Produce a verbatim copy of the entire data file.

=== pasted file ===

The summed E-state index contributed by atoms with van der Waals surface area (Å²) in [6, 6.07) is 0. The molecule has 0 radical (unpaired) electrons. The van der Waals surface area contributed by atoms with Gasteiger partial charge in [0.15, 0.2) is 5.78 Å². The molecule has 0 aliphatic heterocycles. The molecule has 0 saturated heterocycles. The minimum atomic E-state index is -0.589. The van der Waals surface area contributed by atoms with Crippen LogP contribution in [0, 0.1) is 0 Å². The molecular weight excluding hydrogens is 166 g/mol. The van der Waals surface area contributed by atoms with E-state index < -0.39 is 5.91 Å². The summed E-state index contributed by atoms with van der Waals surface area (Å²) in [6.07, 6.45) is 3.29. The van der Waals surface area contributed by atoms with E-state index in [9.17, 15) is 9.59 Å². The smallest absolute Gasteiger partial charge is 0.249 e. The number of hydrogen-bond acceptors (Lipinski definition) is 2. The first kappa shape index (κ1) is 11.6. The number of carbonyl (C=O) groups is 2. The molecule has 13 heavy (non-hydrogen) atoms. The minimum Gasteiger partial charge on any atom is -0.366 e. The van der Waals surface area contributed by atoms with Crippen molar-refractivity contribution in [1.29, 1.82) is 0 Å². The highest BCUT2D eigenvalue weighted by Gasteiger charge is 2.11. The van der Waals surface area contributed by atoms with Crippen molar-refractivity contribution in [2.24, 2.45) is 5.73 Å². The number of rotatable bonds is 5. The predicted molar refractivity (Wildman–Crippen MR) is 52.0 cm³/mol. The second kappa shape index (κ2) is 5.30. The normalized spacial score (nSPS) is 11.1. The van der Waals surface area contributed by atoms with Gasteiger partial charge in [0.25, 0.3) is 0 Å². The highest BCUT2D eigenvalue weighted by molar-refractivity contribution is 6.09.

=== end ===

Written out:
The summed E-state index contributed by atoms with van der Waals surface area (Å²) in [6, 6.07) is 0. The molecule has 0 radical (unpaired) electrons. The van der Waals surface area contributed by atoms with Gasteiger partial charge in [0.15, 0.2) is 5.78 Å². The molecule has 0 aliphatic heterocycles. The molecule has 0 saturated heterocycles. The minimum atomic E-state index is -0.589. The van der Waals surface area contributed by atoms with Crippen LogP contribution in [0, 0.1) is 0 Å². The molecular weight excluding hydrogens is 166 g/mol. The van der Waals surface area contributed by atoms with E-state index < -0.39 is 5.91 Å². The summed E-state index contributed by atoms with van der Waals surface area (Å²) in [6.07, 6.45) is 3.29. The van der Waals surface area contributed by atoms with E-state index in [9.17, 15) is 9.59 Å². The smallest absolute Gasteiger partial charge is 0.249 e. The number of hydrogen-bond acceptors (Lipinski definition) is 2. The first kappa shape index (κ1) is 11.6. The number of carbonyl (C=O) groups is 2. The molecule has 13 heavy (non-hydrogen) atoms. The minimum Gasteiger partial charge on any atom is -0.366 e. The van der Waals surface area contributed by atoms with Crippen molar-refractivity contribution in [1.29, 1.82) is 0 Å². The highest BCUT2D eigenvalue weighted by Gasteiger charge is 2.11. The van der Waals surface area contributed by atoms with Crippen molar-refractivity contribution in [2.24, 2.45) is 5.73 Å². The number of rotatable bonds is 5. The predicted molar refractivity (Wildman–Crippen MR) is 52.0 cm³/mol. The second kappa shape index (κ2) is 5.30. The normalized spacial score (nSPS) is 11.1. The van der Waals surface area contributed by atoms with Gasteiger partial charge in [0.25, 0.3) is 0 Å². The highest BCUT2D eigenvalue weighted by molar-refractivity contribution is 6.09.